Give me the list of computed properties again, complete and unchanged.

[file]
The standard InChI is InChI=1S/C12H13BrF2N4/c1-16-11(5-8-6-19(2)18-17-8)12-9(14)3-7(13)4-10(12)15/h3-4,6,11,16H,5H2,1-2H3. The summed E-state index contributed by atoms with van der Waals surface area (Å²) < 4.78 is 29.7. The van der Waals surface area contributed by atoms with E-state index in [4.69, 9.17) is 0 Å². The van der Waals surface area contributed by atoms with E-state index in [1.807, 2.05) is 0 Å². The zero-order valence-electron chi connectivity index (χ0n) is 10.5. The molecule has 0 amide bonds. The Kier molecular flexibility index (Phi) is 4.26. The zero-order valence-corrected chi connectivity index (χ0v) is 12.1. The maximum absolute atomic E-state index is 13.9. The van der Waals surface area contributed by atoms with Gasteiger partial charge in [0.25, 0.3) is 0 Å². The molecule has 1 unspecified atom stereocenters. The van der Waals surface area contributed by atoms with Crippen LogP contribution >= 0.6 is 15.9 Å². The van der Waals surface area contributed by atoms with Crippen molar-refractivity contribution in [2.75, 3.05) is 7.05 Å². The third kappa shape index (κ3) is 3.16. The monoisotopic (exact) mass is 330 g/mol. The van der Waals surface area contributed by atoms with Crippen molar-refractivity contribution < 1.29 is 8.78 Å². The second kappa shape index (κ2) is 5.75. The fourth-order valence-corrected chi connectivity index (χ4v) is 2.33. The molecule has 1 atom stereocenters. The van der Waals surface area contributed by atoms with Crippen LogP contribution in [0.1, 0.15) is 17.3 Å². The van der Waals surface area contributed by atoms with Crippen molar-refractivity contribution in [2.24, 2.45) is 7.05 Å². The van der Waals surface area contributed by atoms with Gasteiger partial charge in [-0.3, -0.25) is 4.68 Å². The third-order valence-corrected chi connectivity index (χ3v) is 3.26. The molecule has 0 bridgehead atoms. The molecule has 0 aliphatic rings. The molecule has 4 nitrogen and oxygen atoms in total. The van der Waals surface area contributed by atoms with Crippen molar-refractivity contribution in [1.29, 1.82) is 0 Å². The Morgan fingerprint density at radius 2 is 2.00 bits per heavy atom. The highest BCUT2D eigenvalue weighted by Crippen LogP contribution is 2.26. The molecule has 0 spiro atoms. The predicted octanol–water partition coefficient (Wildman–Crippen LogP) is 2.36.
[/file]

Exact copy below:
The standard InChI is InChI=1S/C12H13BrF2N4/c1-16-11(5-8-6-19(2)18-17-8)12-9(14)3-7(13)4-10(12)15/h3-4,6,11,16H,5H2,1-2H3. The summed E-state index contributed by atoms with van der Waals surface area (Å²) < 4.78 is 29.7. The van der Waals surface area contributed by atoms with E-state index in [4.69, 9.17) is 0 Å². The van der Waals surface area contributed by atoms with E-state index in [1.807, 2.05) is 0 Å². The zero-order valence-electron chi connectivity index (χ0n) is 10.5. The molecule has 0 amide bonds. The Kier molecular flexibility index (Phi) is 4.26. The zero-order valence-corrected chi connectivity index (χ0v) is 12.1. The maximum absolute atomic E-state index is 13.9. The van der Waals surface area contributed by atoms with Gasteiger partial charge in [0.25, 0.3) is 0 Å². The molecule has 1 unspecified atom stereocenters. The van der Waals surface area contributed by atoms with Crippen LogP contribution >= 0.6 is 15.9 Å². The van der Waals surface area contributed by atoms with Crippen molar-refractivity contribution in [2.75, 3.05) is 7.05 Å². The third kappa shape index (κ3) is 3.16. The monoisotopic (exact) mass is 330 g/mol. The van der Waals surface area contributed by atoms with Crippen molar-refractivity contribution < 1.29 is 8.78 Å². The second kappa shape index (κ2) is 5.75. The fourth-order valence-corrected chi connectivity index (χ4v) is 2.33. The molecule has 1 atom stereocenters. The van der Waals surface area contributed by atoms with Crippen LogP contribution in [0.1, 0.15) is 17.3 Å². The van der Waals surface area contributed by atoms with Crippen molar-refractivity contribution in [2.24, 2.45) is 7.05 Å². The van der Waals surface area contributed by atoms with Gasteiger partial charge in [-0.3, -0.25) is 4.68 Å². The third-order valence-corrected chi connectivity index (χ3v) is 3.26. The molecule has 0 bridgehead atoms. The molecule has 0 aliphatic rings. The molecule has 4 nitrogen and oxygen atoms in total. The van der Waals surface area contributed by atoms with Crippen molar-refractivity contribution in [1.29, 1.82) is 0 Å². The Morgan fingerprint density at radius 2 is 2.00 bits per heavy atom. The highest BCUT2D eigenvalue weighted by Crippen LogP contribution is 2.26. The molecule has 0 spiro atoms. The predicted octanol–water partition coefficient (Wildman–Crippen LogP) is 2.36.